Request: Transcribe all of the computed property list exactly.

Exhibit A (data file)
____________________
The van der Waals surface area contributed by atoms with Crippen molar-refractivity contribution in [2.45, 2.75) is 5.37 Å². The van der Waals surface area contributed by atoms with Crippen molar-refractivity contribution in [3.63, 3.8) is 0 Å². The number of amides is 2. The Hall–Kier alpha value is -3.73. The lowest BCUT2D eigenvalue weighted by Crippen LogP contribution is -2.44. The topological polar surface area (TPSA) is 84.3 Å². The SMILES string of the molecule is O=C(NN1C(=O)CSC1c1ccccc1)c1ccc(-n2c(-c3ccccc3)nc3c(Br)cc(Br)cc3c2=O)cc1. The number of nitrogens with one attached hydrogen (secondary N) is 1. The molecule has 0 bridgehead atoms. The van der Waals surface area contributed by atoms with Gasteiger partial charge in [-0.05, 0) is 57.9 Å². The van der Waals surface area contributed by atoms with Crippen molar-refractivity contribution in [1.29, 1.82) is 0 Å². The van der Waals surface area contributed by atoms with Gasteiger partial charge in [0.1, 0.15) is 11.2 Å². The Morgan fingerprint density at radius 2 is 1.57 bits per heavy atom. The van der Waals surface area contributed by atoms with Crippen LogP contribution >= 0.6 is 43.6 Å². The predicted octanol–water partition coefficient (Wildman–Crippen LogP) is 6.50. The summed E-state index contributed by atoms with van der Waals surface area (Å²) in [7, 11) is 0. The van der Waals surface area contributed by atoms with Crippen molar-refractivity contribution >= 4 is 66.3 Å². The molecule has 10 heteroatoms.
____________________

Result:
The van der Waals surface area contributed by atoms with Crippen molar-refractivity contribution in [2.45, 2.75) is 5.37 Å². The van der Waals surface area contributed by atoms with Crippen molar-refractivity contribution in [3.63, 3.8) is 0 Å². The number of amides is 2. The Hall–Kier alpha value is -3.73. The lowest BCUT2D eigenvalue weighted by Crippen LogP contribution is -2.44. The topological polar surface area (TPSA) is 84.3 Å². The SMILES string of the molecule is O=C(NN1C(=O)CSC1c1ccccc1)c1ccc(-n2c(-c3ccccc3)nc3c(Br)cc(Br)cc3c2=O)cc1. The number of nitrogens with one attached hydrogen (secondary N) is 1. The molecule has 0 bridgehead atoms. The van der Waals surface area contributed by atoms with Gasteiger partial charge in [-0.05, 0) is 57.9 Å². The van der Waals surface area contributed by atoms with Crippen molar-refractivity contribution in [1.29, 1.82) is 0 Å². The van der Waals surface area contributed by atoms with Gasteiger partial charge in [0.1, 0.15) is 11.2 Å². The Morgan fingerprint density at radius 2 is 1.57 bits per heavy atom. The van der Waals surface area contributed by atoms with Crippen LogP contribution >= 0.6 is 43.6 Å². The predicted octanol–water partition coefficient (Wildman–Crippen LogP) is 6.50. The summed E-state index contributed by atoms with van der Waals surface area (Å²) in [7, 11) is 0. The van der Waals surface area contributed by atoms with Crippen molar-refractivity contribution >= 4 is 66.3 Å². The molecule has 10 heteroatoms.